More Information

Genres:

Nature

Description:

Naturalis Historia (Latin for "Natural History") is an encyclopedia published circa AD 77-79 by Pliny the Elder. It is one of the largest single works to have survived from the Roman empire to the modern day and purports to cover the entire field of ancient knowledge, based on the best authorities available to Pliny. The work became a model for all later encyclopedias in terms of the breadth of subject matter examined, the need to reference original authors, and a comprehensive index list of the contents. The scheme of his great work is vast and comprehensive, being nothing short of an encyclopedia of learning and of art so far as they are connected with nature or draw their materials from nature. The work divides neatly into the organic world of plants and animals, and the realm of inorganic matter, although there are frequent digressions in each section. He is especially interested in not just describing the occurrence of plants, animals and insects, but also their exploitation (or abuse) by man, especially Romans. The description of metals and minerals is particularly detailed, and valuable for the history of science as being the most extensive compilation still available from the ancient world. (Summary from Wikipedia) This second volume includes books six to ten, covering the following subjects: Book 6 - An account of countries, nations, seas, towns, havens, mountains, rivers, distances, and peoples who now exist or formerly existed Book 7 - Man, his birth, his organization and the invention of the arts Book 8 - The nature of the terrestrial animals Book 9 - The natural history of fishes Book 10 - The natural history of birds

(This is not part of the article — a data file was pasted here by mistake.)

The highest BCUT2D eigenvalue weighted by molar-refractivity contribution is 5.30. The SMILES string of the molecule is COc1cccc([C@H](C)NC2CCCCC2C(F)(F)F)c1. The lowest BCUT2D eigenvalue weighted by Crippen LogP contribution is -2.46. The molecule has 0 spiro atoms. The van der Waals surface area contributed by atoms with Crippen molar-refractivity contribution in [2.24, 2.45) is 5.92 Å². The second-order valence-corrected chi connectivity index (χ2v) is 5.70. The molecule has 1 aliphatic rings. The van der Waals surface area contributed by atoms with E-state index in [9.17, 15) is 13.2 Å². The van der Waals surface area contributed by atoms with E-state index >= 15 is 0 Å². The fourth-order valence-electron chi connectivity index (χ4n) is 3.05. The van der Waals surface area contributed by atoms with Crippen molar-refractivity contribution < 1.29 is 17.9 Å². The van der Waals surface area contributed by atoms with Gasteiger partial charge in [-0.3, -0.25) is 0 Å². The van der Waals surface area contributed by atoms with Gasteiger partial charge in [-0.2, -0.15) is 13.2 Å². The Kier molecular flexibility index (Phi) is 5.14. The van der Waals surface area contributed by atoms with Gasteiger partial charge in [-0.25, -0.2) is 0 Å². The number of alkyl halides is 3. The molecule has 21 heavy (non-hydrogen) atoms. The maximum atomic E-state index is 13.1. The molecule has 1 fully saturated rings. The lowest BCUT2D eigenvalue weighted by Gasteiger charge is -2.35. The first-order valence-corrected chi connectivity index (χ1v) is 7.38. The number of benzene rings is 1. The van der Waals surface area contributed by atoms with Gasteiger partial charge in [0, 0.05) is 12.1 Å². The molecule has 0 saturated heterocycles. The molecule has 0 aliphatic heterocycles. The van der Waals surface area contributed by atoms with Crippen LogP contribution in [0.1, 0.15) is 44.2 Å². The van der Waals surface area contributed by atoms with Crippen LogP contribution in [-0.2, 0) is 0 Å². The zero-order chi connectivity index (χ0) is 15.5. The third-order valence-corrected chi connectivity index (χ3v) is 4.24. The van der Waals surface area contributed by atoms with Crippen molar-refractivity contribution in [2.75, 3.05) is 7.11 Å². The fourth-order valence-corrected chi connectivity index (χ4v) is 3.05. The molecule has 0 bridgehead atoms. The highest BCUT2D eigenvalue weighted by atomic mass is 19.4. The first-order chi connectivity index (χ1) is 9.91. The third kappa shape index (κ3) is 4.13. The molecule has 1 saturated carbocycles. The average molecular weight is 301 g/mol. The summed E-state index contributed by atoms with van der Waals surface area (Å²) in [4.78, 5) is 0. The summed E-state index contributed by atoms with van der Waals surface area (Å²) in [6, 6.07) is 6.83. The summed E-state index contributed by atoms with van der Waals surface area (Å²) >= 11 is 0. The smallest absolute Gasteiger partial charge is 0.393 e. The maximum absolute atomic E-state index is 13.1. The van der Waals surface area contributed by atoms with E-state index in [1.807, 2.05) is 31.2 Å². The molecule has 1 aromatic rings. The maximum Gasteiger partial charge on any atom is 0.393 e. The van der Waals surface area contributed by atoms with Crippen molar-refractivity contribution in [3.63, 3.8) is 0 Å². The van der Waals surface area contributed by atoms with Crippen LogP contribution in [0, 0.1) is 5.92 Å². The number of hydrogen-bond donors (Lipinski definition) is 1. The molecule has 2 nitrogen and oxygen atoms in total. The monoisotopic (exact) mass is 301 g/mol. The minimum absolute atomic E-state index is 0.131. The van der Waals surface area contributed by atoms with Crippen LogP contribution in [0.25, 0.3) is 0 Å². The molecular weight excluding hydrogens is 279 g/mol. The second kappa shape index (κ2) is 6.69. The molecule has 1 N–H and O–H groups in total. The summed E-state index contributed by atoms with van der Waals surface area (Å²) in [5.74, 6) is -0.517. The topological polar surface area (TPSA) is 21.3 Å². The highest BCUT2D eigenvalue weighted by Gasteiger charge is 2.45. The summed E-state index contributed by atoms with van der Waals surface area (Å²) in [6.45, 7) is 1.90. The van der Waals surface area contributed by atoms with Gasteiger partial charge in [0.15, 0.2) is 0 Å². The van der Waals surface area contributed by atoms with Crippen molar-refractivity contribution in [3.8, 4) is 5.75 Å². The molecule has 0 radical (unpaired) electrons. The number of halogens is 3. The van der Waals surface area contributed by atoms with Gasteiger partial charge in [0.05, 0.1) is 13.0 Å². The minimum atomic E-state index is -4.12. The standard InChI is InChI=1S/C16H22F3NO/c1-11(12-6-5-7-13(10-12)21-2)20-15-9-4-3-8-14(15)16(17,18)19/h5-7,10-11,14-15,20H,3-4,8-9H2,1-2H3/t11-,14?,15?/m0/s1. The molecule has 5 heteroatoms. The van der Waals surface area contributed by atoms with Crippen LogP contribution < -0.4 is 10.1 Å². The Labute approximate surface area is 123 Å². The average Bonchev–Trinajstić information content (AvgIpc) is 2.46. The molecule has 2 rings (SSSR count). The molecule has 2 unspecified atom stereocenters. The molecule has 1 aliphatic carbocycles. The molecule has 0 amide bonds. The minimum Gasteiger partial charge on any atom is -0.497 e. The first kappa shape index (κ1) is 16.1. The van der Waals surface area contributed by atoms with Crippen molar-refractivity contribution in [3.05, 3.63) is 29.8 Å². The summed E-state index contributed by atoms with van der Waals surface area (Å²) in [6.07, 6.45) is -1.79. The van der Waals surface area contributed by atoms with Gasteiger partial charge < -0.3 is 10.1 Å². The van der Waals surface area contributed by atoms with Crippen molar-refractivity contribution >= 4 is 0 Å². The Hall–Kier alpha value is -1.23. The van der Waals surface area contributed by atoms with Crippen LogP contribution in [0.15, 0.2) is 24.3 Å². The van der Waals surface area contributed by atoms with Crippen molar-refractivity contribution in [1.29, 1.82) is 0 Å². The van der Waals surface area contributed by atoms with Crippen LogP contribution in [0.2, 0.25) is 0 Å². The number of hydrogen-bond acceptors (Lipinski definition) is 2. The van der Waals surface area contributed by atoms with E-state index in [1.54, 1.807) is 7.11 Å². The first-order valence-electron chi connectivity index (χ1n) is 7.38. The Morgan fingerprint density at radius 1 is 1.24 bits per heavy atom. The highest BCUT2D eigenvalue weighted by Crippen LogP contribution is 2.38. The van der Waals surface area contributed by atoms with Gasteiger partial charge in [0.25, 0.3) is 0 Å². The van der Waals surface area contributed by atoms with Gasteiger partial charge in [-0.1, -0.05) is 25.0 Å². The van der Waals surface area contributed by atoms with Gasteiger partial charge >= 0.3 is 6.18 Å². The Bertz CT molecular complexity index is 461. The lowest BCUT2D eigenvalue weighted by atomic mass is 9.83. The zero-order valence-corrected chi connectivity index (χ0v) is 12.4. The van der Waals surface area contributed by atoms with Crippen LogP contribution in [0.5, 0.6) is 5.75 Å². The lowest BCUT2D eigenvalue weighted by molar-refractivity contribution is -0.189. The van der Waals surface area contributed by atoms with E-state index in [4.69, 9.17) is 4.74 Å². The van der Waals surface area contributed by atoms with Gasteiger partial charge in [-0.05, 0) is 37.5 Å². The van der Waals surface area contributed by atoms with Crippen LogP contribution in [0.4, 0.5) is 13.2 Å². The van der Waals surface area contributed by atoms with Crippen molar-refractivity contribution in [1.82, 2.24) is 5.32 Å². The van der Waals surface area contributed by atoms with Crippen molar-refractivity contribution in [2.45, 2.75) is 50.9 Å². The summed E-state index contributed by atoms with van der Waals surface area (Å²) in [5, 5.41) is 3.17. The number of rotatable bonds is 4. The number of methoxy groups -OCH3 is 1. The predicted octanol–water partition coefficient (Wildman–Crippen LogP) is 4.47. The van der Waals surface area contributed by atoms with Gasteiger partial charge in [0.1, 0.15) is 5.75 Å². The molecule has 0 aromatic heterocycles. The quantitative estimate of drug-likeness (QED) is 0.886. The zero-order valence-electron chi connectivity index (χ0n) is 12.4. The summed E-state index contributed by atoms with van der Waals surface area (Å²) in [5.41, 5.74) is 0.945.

Language:

English

Narrators:

LibriVox Community

Length:

14h 3m


Chapters

Chapter 1
Chapter 1

15:51


Chapter 2
Chapter 2

16:12


Chapter 3
Chapter 3

20:04


Chapter 4
Chapter 4

24:45


Chapter 5
Chapter 5

26:33


Chapter 6
Chapter 6

23:16


Chapter 7
Chapter 7

28:18


Chapter 8
Chapter 8

19:38


Chapter 9
Chapter 9

16:21


Chapter 10
Chapter 10

32:46


Chapter 11
Chapter 11

17:46


Chapter 12
Chapter 12

16:02


Chapter 13
Chapter 13

21:00


Chapter 14
Chapter 14

19:20


Chapter 15
Chapter 15

19:27


Chapter 16
Chapter 16

21:19


Chapter 17
Chapter 17

13:47


Chapter 18
Chapter 18

06:20


Chapter 19
Chapter 19

25:03


Chapter 20
Chapter 20

25:29


Chapter 21
Chapter 21

20:28


Chapter 22
Chapter 22

18:58


Chapter 23
Chapter 23

21:02


Chapter 24
Chapter 24

29:44


Chapter 25
Chapter 25

20:49


Chapter 26
Chapter 26

23:11


Chapter 27
Chapter 27

12:32


Chapter 28
Chapter 28

20:19


Chapter 29
Chapter 29

11:25


Chapter 30
Chapter 30

12:25


Chapter 31
Chapter 31

16:05


Chapter 32
Chapter 32

08:46


Chapter 33
Chapter 33

14:04


Chapter 34
Chapter 34

20:23


Chapter 35
Chapter 35

17:30


Chapter 36
Chapter 36

14:17


Chapter 37
Chapter 37

23:09


Chapter 38
Chapter 38

20:51


Chapter 39
Chapter 39

22:50


Chapter 40
Chapter 40

22:39


Chapter 41
Chapter 41

27:12


Chapter 42
Chapter 42

35:39